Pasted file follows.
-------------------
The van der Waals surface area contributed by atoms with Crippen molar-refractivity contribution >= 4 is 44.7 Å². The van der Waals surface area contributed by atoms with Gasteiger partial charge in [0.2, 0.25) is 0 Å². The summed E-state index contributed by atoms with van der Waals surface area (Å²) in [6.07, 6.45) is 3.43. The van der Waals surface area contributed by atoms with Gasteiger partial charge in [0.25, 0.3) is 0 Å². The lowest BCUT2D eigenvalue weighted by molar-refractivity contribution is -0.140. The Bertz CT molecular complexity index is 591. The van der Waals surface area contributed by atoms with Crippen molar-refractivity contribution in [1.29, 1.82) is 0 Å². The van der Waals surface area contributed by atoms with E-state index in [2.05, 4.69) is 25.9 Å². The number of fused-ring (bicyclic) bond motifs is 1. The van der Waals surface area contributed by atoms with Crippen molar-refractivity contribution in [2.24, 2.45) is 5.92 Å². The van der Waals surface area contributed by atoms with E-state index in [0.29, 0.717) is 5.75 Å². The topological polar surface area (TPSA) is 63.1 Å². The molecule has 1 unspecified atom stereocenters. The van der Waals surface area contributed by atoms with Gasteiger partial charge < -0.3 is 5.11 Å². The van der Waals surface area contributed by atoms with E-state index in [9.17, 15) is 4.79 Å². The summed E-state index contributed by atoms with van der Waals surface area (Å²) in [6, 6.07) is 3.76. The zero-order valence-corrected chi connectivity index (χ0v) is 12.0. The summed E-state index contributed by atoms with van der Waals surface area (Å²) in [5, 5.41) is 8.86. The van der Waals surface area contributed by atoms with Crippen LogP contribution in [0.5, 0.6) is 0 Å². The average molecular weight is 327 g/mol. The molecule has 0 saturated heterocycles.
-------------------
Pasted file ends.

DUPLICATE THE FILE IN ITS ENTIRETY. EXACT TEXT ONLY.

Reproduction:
The van der Waals surface area contributed by atoms with Crippen molar-refractivity contribution >= 4 is 44.7 Å². The van der Waals surface area contributed by atoms with Gasteiger partial charge in [0.2, 0.25) is 0 Å². The summed E-state index contributed by atoms with van der Waals surface area (Å²) in [6.07, 6.45) is 3.43. The van der Waals surface area contributed by atoms with Gasteiger partial charge in [0.25, 0.3) is 0 Å². The lowest BCUT2D eigenvalue weighted by molar-refractivity contribution is -0.140. The Bertz CT molecular complexity index is 591. The van der Waals surface area contributed by atoms with Crippen molar-refractivity contribution in [1.29, 1.82) is 0 Å². The van der Waals surface area contributed by atoms with E-state index in [2.05, 4.69) is 25.9 Å². The number of fused-ring (bicyclic) bond motifs is 1. The van der Waals surface area contributed by atoms with Crippen molar-refractivity contribution in [2.24, 2.45) is 5.92 Å². The van der Waals surface area contributed by atoms with E-state index in [0.29, 0.717) is 5.75 Å². The topological polar surface area (TPSA) is 63.1 Å². The molecule has 1 unspecified atom stereocenters. The van der Waals surface area contributed by atoms with Gasteiger partial charge < -0.3 is 5.11 Å². The van der Waals surface area contributed by atoms with E-state index in [9.17, 15) is 4.79 Å². The summed E-state index contributed by atoms with van der Waals surface area (Å²) in [6, 6.07) is 3.76. The zero-order valence-corrected chi connectivity index (χ0v) is 12.0. The summed E-state index contributed by atoms with van der Waals surface area (Å²) in [5, 5.41) is 8.86. The van der Waals surface area contributed by atoms with Crippen LogP contribution in [0.5, 0.6) is 0 Å². The average molecular weight is 327 g/mol. The molecule has 0 saturated heterocycles.